In his Orthogonality Thesis, Nick Bostrom proposes that "intelligence and final goals are orthogonal: more or less any level of intelligence could in principle be combined with more or less any final goal." However, there's a problem hinted at by the combination of "orthogonality" and "more or less". Nick acknowledges that intelligent purpose actually does have some constraints. And arguably those constraints are actually quite strong, which would mean the Orthogonality Thesis is rather weak. But the weakness may not be fatal. We can formulate a Semi-Orthogonality Thesis that actually accounts better for Nick's own observations and reasoning without overstating their ramifications, which remain momentous.
I often position Mormon theology in terms of "superintelligent posthumanity". This provides a bridge of understanding between Transhumanism and Mormonism. It can also provide a bridge of understanding between Transhumanism and broader Christianity, insofar as Mormonism illustrates an interpretive approach to Christian authoritative tradition. Recently, after reading one of my references to God as superintelligent posthumanity, a Transhumanist friend wondered if I might further demonstrate the connection. I can. In fact, Mormon scripture and founder Joseph Smith make the connection pretty much explicit.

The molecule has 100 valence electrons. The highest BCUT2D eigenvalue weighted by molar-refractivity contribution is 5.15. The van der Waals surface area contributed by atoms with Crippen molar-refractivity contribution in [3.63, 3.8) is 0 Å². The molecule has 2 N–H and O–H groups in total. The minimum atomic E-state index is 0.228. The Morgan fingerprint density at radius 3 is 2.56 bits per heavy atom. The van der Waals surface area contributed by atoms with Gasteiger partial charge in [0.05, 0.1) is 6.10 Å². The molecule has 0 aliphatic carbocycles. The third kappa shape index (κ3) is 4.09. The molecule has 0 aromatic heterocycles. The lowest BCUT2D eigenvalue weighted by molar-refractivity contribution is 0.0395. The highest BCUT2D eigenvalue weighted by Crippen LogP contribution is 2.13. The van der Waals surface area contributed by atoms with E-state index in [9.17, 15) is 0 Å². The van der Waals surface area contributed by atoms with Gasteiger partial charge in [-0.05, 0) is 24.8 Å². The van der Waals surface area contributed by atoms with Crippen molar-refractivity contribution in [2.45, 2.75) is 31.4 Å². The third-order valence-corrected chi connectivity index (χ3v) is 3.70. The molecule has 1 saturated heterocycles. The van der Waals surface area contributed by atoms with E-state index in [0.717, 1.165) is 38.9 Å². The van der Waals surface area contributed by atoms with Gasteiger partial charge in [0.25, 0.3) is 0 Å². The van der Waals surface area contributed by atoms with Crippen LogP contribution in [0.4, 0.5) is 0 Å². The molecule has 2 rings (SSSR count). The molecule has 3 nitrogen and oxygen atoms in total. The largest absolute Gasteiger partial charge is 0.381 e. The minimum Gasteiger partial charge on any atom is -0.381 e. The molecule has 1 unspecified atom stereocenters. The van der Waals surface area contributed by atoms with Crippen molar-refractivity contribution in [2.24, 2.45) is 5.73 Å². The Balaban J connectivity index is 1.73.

Richard Dawkins is at it again, misapplying his extraordinary biological brilliance to religion with altogether sophomoric results. He's worried that we're saddling children with religious labels, like "Christian", when the children aren't even old enough to understand, let alone assert informed agreement with, the beliefs of their parents. It's such a tragedy, of course, so someone had better do something about it. Thank goodness for Richard.
Stop a Mormon on the street, and ask her to describe God. She might say something like, "God is our Heavenly Father, an embodied glorified being, who created our world and loves us immeasurably." That's an accurate account of Mormon theology, so far as it goes. And yet there's more she could say, reflecting the rich theology of Mormon scripture and authoritative tradition, from ancient Jewish and Christian origins through modern Mormon texts. Here's a taste.